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What Is New With KDE’s Plasma 5.12 in openSUSE Leap

February 23rd, 2018 by

KDE Plasma 5.8 users coming from openSUSE Leap 42.3 to Plasma 5.12 on Leap 15 will notice significant changes when upgrading to the new versions.

The boot up time for KDE’s new Long Term Support release is faster and there is more optimization.

There have been performance optimizations all over the KDE desktop. The file operations in Dolphin are much faster now than with older KDE Frameworks releases. Plasma 5.12 has lower memory requirements and there are several new features users will notice from Leap 42.3 and Plasma 5.8.

The notification system gained support for interactive previews, which allows users to quickly take screenshots and drag them into a chat window, an email composer or a web browser; that makes it convenient for the user to not have to leave an application that is being used.

Music lovers will enjoy the new Music Controls in the Lock Screen. The new Media Controls include Previous and Next track. Play and pause are also included and it shows the song title that is playing. The lock screen controls can be disabled for added privacy.


Refresh of Linux Distribution Continues Leveraging Community, Enterprise Benefits

July 26th, 2017 by

(Languages: DE, ES, FR, IT, ZH, zh_TW)

openSUSE Leap 42.3 Gives Smooth Desktop and Server UpgradeLeap-green.png

The openSUSE Project released openSUSE Leap 42.3 today bringing the community version more closely aligned with its shared core of SUSE Linux Enterprise (SLE) 12 Service Pack 3.

The mutual packages of both Leap and SLE distributions give seasoned Linux users, systems administrators, and developers even more reason to use the newest chameleon distribution.

Users are advised to take advantage of the seamless upgrade to Leap 42.3. Leap 42.2 reaches its end of maintenance in six months.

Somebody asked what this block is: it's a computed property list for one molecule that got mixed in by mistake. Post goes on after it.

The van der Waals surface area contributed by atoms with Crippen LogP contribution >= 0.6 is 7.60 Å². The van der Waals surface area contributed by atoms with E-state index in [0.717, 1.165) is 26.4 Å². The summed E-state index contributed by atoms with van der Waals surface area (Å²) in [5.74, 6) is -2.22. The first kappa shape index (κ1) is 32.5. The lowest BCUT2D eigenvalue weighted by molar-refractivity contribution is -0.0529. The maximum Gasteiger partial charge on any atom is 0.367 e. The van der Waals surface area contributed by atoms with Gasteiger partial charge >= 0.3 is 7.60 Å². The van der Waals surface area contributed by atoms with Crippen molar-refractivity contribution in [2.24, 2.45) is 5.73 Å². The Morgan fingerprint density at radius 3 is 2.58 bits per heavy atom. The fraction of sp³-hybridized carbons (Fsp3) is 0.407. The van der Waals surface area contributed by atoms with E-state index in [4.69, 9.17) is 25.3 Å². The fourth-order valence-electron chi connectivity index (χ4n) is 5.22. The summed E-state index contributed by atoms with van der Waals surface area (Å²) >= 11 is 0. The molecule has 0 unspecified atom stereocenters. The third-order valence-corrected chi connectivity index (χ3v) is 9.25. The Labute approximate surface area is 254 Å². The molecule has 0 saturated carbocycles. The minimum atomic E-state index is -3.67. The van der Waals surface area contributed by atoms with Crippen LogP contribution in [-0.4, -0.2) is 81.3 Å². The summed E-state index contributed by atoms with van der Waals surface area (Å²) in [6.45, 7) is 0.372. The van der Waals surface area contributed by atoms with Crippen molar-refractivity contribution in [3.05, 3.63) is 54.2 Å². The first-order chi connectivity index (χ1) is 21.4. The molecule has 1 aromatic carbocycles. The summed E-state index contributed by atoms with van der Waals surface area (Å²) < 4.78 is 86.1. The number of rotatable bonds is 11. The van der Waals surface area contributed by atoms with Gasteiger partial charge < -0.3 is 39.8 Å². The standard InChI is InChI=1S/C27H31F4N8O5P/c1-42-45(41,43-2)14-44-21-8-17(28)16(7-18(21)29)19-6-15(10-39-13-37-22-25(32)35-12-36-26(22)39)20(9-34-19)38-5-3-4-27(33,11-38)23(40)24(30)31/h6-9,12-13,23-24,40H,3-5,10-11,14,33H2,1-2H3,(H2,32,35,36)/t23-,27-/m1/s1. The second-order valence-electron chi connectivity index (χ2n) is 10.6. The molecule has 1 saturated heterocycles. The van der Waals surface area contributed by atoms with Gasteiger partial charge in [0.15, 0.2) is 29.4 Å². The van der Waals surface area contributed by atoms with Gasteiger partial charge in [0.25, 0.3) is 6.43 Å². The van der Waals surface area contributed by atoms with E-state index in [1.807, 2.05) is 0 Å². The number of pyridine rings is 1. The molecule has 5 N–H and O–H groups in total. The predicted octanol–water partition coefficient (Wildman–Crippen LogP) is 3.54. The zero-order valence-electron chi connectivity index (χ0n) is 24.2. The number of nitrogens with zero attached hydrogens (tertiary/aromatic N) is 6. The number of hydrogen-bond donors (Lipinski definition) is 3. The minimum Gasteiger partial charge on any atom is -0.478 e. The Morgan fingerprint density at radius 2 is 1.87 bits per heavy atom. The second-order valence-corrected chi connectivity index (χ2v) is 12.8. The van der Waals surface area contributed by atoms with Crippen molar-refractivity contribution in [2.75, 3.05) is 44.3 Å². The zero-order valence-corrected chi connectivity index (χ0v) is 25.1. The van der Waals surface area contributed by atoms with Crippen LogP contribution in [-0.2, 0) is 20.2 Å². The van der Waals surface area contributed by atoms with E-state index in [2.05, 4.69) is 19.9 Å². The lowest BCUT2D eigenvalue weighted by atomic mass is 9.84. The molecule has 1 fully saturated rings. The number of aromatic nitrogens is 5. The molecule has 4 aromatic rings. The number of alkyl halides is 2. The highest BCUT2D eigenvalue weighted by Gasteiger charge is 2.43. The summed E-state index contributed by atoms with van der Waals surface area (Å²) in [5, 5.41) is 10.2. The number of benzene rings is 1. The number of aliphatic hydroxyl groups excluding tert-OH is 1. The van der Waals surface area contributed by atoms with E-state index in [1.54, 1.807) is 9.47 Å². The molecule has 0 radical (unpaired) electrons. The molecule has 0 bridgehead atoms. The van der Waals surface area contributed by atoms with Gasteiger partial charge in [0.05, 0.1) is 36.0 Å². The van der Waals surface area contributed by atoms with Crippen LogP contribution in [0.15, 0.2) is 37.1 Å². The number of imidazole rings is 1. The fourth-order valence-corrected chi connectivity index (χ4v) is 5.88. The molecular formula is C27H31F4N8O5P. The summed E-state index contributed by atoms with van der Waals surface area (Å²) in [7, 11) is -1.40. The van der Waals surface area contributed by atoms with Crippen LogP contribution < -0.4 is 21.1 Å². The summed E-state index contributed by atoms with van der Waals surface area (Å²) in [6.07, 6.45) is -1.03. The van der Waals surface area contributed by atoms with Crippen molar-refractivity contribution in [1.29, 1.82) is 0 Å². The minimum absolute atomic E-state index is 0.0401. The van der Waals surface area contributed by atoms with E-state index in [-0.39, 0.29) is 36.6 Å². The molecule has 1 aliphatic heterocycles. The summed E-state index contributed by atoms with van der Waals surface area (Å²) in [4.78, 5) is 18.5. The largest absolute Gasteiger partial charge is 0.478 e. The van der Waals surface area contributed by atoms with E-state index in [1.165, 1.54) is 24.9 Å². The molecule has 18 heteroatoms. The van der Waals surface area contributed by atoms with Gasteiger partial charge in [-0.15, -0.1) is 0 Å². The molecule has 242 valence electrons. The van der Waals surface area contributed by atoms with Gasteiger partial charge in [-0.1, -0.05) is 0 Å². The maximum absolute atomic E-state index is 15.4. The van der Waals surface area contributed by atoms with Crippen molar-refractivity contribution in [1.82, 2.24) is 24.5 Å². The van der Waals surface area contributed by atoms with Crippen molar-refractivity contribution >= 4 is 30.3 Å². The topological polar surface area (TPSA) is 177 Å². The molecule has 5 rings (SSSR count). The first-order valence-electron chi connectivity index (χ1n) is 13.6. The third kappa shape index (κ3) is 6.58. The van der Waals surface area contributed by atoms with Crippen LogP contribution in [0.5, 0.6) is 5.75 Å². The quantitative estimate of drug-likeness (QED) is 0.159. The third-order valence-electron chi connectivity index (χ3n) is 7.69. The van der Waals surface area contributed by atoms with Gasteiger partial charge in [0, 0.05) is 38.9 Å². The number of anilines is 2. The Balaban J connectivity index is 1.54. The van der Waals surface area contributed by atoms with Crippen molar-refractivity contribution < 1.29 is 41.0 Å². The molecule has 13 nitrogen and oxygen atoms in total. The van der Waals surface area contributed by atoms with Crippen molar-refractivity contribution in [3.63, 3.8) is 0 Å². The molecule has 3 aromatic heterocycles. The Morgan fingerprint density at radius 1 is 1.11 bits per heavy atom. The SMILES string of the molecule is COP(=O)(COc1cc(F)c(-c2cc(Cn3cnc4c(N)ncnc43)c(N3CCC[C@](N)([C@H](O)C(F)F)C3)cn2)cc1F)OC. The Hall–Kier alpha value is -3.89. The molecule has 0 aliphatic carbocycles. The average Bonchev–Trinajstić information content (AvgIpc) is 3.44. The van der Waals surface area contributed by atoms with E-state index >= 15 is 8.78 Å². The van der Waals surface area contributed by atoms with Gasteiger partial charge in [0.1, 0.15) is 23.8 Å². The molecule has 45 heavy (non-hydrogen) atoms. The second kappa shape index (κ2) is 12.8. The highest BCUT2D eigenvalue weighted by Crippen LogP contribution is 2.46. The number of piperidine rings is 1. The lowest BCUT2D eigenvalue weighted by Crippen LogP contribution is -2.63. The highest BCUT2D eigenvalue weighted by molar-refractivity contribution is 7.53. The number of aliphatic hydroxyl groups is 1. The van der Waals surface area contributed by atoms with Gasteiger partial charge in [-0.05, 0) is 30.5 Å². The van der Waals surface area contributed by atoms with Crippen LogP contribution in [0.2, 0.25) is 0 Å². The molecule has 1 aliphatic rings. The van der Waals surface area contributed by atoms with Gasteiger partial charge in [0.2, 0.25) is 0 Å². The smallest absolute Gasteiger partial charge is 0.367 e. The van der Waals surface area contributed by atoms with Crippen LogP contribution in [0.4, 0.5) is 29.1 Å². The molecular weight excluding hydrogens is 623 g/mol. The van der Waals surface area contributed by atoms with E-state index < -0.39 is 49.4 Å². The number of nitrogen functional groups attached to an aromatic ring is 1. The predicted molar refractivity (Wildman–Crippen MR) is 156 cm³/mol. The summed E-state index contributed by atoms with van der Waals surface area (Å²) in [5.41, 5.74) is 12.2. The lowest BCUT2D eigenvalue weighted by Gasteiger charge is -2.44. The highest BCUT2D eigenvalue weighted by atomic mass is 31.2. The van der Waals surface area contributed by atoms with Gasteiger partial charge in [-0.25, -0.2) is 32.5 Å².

“By avoiding major version updates in the base system as well as the desktops, the upgrade to Leap 42.3 is a rather unadventurous matter,” said Ludwig Nussel, openSUSE Leap release manager.

The release of Leap 42.3 provides adopters a reliable server operating system for deploying IT services in physical, virtual or cloud environments.

Leap’s third edition of the 42 series has more than 10,000 packages and offers stability-minded users a refresh and hardware enablement release. The release is powered by the same Linux 4.4 Long-Term-Support (LTS) kernel found in the previous Leap edition.

Leap 42.3 continues to use KDE’s Long-Term-Support release 5.8 as the default desktop selection while also offering GNOME 3.20, the same as used by SUSE Linux Enterprise. A variety of additional desktops is available in the installer through the newly designed desktop selection.

“Leap 42.3 is the culmination of several years of effort integrating SUSE’s Enterprise codebase with the exceptional high-quality work of the openSUSE community,” said Richard Brown, Chairman of the openSUSE Project. “I’m exceptionally proud of what the openSUSE Project has achieved with Leap 42.3 and hope our users appreciate this stable, yet innovative, approach to community Linux, which can really be relied upon to work.”

This release of openSUSE Leap is well suited for servers thanks to its server installation profile and its fully-featured text mode installer, including all the options of YaST without a graphical environment.

System administrators are going to love the backup solution Borg, which now can be used easier than ever thanks to Borgmatic’s wrapper to automatically backup your data daily with a systemd service. Sysadmins will also like Samba’s System Security Services Daemon integration with an Active Directory.

Leap, and the openSUSE project, provides the DevOps tool chain developers need to be successful. Microservices with Leap offer scalability and continuous delivery through the availability of Docker and Kubernetes as well as easy configuration with Salt, Ansible, and other openSUSE technologies. AutoYaST’s new integration with SaltStack and other configuration management systems can take care of the system installation (partitioning, network setup, etc.) and then delegate the system configuration to one of those widely used external tools.

Developers, and businesses can take advantage of extensive core libraries found in Leap 42.3 to build or enhance software for enterprise use. Since Leap and SLE share a common core, development with packages on Leap for use in production on SLE has never been easier. Furthermore, system integrators can develop on Leap with the possibility of getting their work into future SLE releases.

Leap provides the tools, languages and libraries for sustainable software development and engineering. Enterprise ready versions of Python, Ruby, Perl, Go, Rust, Haskell and PHP are all available in Leap.

Updates to the kernel and graphics stack enable more hardware and provide stability and performance improvements.